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Article << Previous     |     Next >>   Contents Vol 11(1)

Being drunk and high during sex is not associated with condom use behaviours: a study of high-risk young Black males

Richard A. Crosby A B F, Robin R. Milhausen C, Stephanie Sanders B, Cynthia A. Graham D and William L. Yarber E

A College of Public Health at the University of Kentucky, Lexington, KY 40506, USA.
B The Kinsey Institute for Research in Sex, Gender, and Reproduction, Bloomington, IN 47405, USA.
C Department of Family Relations and Applied Nutrition at the University of Guelph, Guelph, ON N1H 5R1, Canada.
D Department of Psychology, University of Southampton, Southampton SO17 1BJ, UK.
E School of Public Health, Indiana University, Bloomington, IN 47405, USA.
F Corresponding author. Email: richard.crosby@uky.edu

Sexual Health 11(1) 84-86 http://dx.doi.org/10.1071/SH13181
Submitted: 16 November 2013  Accepted: 4 December 2013   Published: 4 March 2014


 
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Abstract

Objective: To assess the relationship between the frequency of being drunk and high during sex, and condom use errors and problems (CUEP) among a sample of high-risk young Black males recruited from the United States. Methods: Data were collected in clinics treating sexually transmissible infections in three cities in the southern United States. Males 15–23 years of age (n = 697) who identified as African-American and reported recent (past 2 months) condom use were eligible. Measures of alcohol and drug use, as well as condom use behaviours were assessed by audio-computer assisted self-interview. Eighteen CUEP were included in this assessment. Results: Sixteen bivariate correlations were obtained. The magnitude of the coefficients was small, ranging from 0.01 to 0.13. Only three were significant. These were positive associations between the frequency of being drunk and the frequency of unprotected vaginal sex, as well as the frequency of the 18-item measure of CUEP. A significant correlation was also found between the frequency of being high during sex and the frequency of unprotected vaginal sex. Adjustments for age did not change the findings. Conclusions: Interventions designed to promote safer sex behaviours among young Black males attending sexually transmissible infection clinics are no more likely to benefit patients through the inclusion of messages and training attempting to dissuade the use of alcohol and drugs before or during sex.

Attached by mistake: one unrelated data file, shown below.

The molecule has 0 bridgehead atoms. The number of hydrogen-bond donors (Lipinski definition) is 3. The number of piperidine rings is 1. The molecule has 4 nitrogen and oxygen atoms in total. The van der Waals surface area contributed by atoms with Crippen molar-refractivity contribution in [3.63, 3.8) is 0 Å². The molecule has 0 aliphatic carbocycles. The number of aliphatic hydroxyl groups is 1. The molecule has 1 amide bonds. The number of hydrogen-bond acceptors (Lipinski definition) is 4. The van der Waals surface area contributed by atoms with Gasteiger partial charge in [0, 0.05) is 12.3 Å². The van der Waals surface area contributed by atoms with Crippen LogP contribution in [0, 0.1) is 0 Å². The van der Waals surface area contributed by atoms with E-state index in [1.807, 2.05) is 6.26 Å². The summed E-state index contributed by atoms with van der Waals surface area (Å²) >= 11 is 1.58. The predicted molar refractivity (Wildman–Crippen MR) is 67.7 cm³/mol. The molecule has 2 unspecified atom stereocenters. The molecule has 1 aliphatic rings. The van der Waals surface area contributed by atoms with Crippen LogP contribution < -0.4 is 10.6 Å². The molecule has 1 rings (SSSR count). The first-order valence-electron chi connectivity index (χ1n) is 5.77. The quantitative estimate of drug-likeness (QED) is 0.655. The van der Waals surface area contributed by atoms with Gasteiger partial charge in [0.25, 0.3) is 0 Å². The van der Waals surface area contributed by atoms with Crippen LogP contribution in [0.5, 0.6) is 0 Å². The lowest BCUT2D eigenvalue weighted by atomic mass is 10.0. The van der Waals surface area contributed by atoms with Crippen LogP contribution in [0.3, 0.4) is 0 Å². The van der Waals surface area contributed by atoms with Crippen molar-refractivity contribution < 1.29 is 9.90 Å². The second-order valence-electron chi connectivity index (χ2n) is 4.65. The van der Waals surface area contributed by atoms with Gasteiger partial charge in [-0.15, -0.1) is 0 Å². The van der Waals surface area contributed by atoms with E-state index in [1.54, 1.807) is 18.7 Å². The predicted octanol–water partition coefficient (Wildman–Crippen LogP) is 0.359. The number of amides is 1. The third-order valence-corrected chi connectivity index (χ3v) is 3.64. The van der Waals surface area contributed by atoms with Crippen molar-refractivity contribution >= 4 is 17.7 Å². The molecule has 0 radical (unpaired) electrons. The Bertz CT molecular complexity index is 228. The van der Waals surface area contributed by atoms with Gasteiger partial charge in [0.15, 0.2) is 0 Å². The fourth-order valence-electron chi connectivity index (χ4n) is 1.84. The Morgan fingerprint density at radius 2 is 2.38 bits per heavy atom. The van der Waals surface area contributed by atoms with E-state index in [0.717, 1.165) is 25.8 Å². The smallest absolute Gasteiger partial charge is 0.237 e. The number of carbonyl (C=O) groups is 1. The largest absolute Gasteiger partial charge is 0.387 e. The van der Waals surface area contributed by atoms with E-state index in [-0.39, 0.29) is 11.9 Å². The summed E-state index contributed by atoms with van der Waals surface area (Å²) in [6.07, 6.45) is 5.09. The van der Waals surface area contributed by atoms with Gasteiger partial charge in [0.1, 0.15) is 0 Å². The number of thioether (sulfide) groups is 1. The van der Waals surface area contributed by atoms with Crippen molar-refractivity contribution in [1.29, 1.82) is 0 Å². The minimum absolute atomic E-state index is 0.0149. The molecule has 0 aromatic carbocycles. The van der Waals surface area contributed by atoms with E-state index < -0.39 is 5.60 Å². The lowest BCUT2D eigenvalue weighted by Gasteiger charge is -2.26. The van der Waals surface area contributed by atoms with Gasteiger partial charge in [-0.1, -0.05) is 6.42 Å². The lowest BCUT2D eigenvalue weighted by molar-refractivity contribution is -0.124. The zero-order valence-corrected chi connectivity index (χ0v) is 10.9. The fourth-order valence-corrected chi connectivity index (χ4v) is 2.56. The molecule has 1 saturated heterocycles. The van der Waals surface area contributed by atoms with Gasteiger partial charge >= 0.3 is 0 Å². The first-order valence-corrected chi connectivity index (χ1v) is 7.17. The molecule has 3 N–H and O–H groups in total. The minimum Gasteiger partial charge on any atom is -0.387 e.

Additional keywords: alcohol use, drug use, sexual behaviour, sexually transmitted infections, young men.


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